FWC tracking injured baby dolphin in Intracoastal Waterway


JACKSONVILLE BEACH, Fla. – An injured baby dolphin spotted in the Intracoastal Waterway has Jacksonville Beach residents and the Florida Fish and Wildlife Conservation Commission concerned.

The FWC received calls last Saturday about a mother dolphin swimming in the Intracoastal waters with her calf, who has what appears to be a laceration on its tail several inches deep.

Because the calf is keeping up with its mom, for now, FWC biologists said they are not intervening, but they will continue to track the calf.

"We ask folks please not to get too close, not to intervene, just stay back so mom can keep up with calf," said Nadia Gordon, a Marine Mammal Research Biologist with the FWC. "We don't want to break up the mom-calf bond at this point, and too many people getting too close can actually affect them."

Along with asking boaters to keep their distance from the dolphin family, the FWC asks anyone who spots the injured calf to contact the FWC as quickly as possible.

"That's helpful if people can give us the info, so we can respond in a timely manner and tell us in real time," Gordon said. "So when you're on the water, if you can make these calls, that's helpful, instead of waiting hours until you get back."

One of the people who initially reported the injured calf to the FWC was boat captain and restaurant owner Joshua Shrutt.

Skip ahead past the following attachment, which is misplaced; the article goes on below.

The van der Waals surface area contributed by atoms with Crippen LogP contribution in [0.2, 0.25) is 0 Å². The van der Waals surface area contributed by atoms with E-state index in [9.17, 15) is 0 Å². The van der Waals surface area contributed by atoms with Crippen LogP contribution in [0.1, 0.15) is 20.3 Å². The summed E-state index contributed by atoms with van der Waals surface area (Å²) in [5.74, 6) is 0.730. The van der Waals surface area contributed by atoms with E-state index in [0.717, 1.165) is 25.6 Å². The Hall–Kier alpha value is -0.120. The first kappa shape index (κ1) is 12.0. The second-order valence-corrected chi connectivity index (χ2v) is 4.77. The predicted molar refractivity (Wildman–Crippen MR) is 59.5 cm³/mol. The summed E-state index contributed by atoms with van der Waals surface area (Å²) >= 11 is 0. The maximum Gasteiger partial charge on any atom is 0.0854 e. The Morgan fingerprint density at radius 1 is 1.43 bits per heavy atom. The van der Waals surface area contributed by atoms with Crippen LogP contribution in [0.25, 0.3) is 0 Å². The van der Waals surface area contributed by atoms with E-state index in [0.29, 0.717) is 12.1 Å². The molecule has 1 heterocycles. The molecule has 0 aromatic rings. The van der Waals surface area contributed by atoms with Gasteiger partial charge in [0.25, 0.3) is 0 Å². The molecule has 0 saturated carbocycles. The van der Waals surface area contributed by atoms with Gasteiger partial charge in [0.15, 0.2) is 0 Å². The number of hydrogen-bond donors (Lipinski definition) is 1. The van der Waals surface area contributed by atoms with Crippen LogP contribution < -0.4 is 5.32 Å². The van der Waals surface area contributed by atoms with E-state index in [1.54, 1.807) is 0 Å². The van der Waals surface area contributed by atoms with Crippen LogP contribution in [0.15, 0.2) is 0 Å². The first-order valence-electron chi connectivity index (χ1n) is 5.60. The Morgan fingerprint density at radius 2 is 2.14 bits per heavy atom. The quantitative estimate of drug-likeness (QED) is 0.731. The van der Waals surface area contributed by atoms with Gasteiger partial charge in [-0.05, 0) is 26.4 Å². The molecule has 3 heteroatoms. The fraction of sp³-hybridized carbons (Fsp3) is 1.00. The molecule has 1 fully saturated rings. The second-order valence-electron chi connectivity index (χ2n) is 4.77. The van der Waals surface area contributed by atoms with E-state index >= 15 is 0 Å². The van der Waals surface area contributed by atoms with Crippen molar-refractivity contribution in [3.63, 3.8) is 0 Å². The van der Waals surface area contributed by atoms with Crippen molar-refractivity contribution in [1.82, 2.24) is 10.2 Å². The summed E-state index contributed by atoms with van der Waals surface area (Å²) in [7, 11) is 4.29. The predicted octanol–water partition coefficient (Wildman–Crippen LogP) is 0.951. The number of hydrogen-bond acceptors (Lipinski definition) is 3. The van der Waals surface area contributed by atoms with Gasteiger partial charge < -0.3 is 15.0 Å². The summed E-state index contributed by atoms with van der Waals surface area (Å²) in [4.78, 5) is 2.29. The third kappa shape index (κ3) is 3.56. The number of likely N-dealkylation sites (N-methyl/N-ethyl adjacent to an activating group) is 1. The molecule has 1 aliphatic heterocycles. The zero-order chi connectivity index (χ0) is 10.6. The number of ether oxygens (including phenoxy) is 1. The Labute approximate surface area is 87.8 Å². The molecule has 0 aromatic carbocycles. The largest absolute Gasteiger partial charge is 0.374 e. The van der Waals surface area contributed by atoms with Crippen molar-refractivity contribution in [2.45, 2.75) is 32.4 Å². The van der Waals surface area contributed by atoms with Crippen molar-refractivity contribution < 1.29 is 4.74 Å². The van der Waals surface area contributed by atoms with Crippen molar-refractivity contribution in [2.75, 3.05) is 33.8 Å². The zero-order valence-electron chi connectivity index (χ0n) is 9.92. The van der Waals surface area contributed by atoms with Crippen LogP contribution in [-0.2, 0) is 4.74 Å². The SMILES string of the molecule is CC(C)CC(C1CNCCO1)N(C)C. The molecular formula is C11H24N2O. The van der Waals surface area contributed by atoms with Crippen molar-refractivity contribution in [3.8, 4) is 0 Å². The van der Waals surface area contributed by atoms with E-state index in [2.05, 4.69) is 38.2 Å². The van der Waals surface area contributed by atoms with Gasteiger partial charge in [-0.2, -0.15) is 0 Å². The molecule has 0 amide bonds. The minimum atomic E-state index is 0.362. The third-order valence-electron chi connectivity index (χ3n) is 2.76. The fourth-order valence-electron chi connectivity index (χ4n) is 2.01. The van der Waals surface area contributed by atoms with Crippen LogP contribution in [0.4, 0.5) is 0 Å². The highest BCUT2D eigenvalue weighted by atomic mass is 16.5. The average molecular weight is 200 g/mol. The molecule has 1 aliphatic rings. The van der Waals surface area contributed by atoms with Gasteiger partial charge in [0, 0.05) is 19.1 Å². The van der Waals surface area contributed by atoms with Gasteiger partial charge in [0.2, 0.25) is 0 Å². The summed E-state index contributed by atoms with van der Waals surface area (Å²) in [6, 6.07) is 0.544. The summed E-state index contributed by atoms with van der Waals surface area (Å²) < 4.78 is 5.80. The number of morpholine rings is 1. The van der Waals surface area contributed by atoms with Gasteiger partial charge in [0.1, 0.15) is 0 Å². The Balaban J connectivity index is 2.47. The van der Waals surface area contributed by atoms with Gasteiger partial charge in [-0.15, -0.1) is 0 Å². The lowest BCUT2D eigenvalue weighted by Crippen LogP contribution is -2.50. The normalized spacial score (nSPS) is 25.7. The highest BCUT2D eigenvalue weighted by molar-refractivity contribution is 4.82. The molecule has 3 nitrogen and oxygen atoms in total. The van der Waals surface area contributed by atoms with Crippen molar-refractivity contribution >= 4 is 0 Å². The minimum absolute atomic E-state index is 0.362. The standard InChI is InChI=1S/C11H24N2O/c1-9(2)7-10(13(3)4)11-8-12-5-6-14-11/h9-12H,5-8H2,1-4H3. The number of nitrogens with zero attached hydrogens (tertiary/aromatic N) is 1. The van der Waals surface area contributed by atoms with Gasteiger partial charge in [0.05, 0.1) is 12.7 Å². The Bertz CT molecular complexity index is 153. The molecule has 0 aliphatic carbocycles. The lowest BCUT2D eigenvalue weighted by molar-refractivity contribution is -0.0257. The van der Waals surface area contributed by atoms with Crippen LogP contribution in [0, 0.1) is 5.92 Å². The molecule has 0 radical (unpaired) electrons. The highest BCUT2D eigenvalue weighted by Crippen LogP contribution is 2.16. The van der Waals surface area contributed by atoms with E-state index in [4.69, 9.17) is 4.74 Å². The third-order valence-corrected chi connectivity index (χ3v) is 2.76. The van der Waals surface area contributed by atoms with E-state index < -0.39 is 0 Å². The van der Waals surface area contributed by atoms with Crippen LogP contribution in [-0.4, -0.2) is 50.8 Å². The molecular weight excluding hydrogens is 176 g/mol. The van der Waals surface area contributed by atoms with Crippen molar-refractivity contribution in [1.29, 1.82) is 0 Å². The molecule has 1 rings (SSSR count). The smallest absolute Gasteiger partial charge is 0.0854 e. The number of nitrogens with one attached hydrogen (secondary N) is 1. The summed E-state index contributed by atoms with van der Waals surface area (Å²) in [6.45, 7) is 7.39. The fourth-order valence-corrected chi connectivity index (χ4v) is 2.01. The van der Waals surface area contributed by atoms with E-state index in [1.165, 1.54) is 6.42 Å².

"We were so surprised when we saw the injured dolphin," Shrutt said. "It appears over three-quarters of its tail is severed and hanging behind its body."

Shrutt owns Old Florida Fish Camp on the water between the bridges for Atlantic and Beach boulevards. He also captains boat tours and has seen the calf on the water several times with its mother.

He said he's keeping a close eye on this young dolphin and praying for a speedy recovery, adding it's tough to see this calf struggle.

"The baby sticks right next to the side of the mother, generally breastfeeding off the mom, and we've noticed this particular dolphin with its severed back tail struggling to keep up with the mom and dive down deep with the mom when the mom dives down," Shrutt said.

FWC officials said they don't know how the calf was injured, but they said it could have been from fishing line or a boat.

They are asking for boaters to be responsible when they're on the water and to remember how much marine life is out here. They said to stay 50 feet away from animals, avoid feeding them, and properly discard any fishing line, netting or other gear.

The hotline for boaters to call if they spot the baby dolphin is 1-888-404-FWCC.